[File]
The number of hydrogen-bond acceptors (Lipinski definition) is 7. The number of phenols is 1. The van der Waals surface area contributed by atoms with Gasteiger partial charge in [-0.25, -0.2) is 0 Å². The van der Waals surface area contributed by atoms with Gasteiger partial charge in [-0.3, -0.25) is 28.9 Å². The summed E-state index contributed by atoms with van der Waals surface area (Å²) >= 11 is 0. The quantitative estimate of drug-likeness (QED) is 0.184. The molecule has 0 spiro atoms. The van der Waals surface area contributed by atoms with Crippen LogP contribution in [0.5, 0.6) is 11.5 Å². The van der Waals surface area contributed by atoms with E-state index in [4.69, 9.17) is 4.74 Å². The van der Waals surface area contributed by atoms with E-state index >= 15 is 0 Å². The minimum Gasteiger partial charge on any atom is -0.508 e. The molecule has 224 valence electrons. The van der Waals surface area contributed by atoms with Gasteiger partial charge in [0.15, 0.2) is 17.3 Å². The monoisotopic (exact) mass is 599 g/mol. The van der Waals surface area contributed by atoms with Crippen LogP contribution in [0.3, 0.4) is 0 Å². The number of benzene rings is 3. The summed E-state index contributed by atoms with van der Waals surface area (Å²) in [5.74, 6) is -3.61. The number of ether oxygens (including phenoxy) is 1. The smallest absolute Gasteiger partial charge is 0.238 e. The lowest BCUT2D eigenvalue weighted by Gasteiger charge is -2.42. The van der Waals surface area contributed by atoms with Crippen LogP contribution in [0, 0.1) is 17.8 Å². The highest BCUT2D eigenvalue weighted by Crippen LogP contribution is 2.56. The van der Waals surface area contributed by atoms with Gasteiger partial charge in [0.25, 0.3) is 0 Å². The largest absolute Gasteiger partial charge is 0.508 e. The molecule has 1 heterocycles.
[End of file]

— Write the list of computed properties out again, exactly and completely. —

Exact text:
The number of hydrogen-bond acceptors (Lipinski definition) is 7. The number of phenols is 1. The van der Waals surface area contributed by atoms with Gasteiger partial charge in [-0.25, -0.2) is 0 Å². The van der Waals surface area contributed by atoms with Gasteiger partial charge in [-0.3, -0.25) is 28.9 Å². The summed E-state index contributed by atoms with van der Waals surface area (Å²) >= 11 is 0. The quantitative estimate of drug-likeness (QED) is 0.184. The molecule has 0 spiro atoms. The van der Waals surface area contributed by atoms with Crippen LogP contribution in [0.5, 0.6) is 11.5 Å². The van der Waals surface area contributed by atoms with E-state index in [4.69, 9.17) is 4.74 Å². The van der Waals surface area contributed by atoms with E-state index >= 15 is 0 Å². The minimum Gasteiger partial charge on any atom is -0.508 e. The molecule has 224 valence electrons. The van der Waals surface area contributed by atoms with Gasteiger partial charge in [0.15, 0.2) is 17.3 Å². The monoisotopic (exact) mass is 599 g/mol. The van der Waals surface area contributed by atoms with Crippen LogP contribution in [0.3, 0.4) is 0 Å². The number of benzene rings is 3. The summed E-state index contributed by atoms with van der Waals surface area (Å²) in [5.74, 6) is -3.61. The number of ether oxygens (including phenoxy) is 1. The smallest absolute Gasteiger partial charge is 0.238 e. The lowest BCUT2D eigenvalue weighted by Gasteiger charge is -2.42. The van der Waals surface area contributed by atoms with Crippen LogP contribution in [0, 0.1) is 17.8 Å². The highest BCUT2D eigenvalue weighted by Crippen LogP contribution is 2.56. The van der Waals surface area contributed by atoms with Gasteiger partial charge in [0.25, 0.3) is 0 Å². The largest absolute Gasteiger partial charge is 0.508 e. The molecule has 1 heterocycles.